Raffaello Orlando *81 (1967–1968) taught classical Chinese and Chinese philosophy and religion at universities in Venice and Naples, finished his Ph.D. in East Asian studies at Princeton, and then devoted most of his career to classical music. A clarinetist who majored in music at Haverford College, he grew up in London and New York, where his father was a correspondent for Italian radio and television. He and wife, Ghit Moy Lee, a pianist, have played recitals around the world and sent daughter Sofia Orlando ’14 to Princeton. His career “wasn’t quite what the Critical Languages Program had in mind, I guess,” says Orlando, but East Asian studies “was just wonderful.”
Among the most accomplished academics with the Critical Languages Program on their résumés — most participants still list it — is University of California, San Diego, China scholar Susan Shirk, who says the 1965–1966 year was essential to her career. “I suppose I could have started Chinese after graduating from Mount Holyoke, but it really gave me the push to go on to get my Ph.D. [from MIT]. Otherwise I might have gotten married and put my husband through graduate school, which is what most women did those days.”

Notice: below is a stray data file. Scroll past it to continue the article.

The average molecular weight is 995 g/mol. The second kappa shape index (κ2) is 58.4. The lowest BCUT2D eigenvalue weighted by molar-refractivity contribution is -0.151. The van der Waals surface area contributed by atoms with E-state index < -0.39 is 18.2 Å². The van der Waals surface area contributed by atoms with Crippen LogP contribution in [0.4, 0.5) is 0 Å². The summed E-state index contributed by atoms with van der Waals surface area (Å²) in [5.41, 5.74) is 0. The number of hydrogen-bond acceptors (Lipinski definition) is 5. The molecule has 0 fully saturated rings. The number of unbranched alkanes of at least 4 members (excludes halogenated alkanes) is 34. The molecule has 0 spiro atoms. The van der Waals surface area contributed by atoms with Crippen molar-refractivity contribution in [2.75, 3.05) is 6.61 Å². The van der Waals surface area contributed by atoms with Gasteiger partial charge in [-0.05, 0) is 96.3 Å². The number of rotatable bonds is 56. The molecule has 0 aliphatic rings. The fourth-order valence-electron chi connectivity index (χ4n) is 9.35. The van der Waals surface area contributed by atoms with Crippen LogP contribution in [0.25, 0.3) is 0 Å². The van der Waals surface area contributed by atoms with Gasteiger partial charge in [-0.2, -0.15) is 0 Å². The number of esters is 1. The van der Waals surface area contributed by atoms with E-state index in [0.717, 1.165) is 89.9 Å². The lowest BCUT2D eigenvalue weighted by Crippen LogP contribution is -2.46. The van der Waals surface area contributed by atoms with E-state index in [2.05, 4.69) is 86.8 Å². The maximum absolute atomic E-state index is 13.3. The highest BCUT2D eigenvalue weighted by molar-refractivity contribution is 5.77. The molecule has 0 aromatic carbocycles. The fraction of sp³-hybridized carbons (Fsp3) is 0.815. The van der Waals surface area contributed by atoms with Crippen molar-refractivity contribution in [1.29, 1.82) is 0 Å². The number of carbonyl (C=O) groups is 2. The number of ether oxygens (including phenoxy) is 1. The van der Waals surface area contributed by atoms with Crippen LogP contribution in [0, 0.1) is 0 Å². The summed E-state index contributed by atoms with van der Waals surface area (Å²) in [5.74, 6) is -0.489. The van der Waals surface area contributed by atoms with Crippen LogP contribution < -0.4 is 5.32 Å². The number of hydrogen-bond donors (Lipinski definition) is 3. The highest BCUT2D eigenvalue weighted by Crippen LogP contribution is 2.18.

When Shirk, in 1971, was in the first group of scholars admitted to China after the advent of pingpong diplomacy, Princeton issued a press release proudly noting that she was “making history.” But looking back, Shirk says, “I never felt that Princeton treated us like we were somehow Princetonians. After we left, it never stayed in touch. I thought that was a little odd, especially for a school famous for cultivating alumni.”
That grievance is felt even more acutely by Pauline Reich, an expert on cybercrime and former law professor at Japan’s Waseda University who is now at the Rajaratran School of International Studies in Singapore. She has tried without success to be recognized as an alum.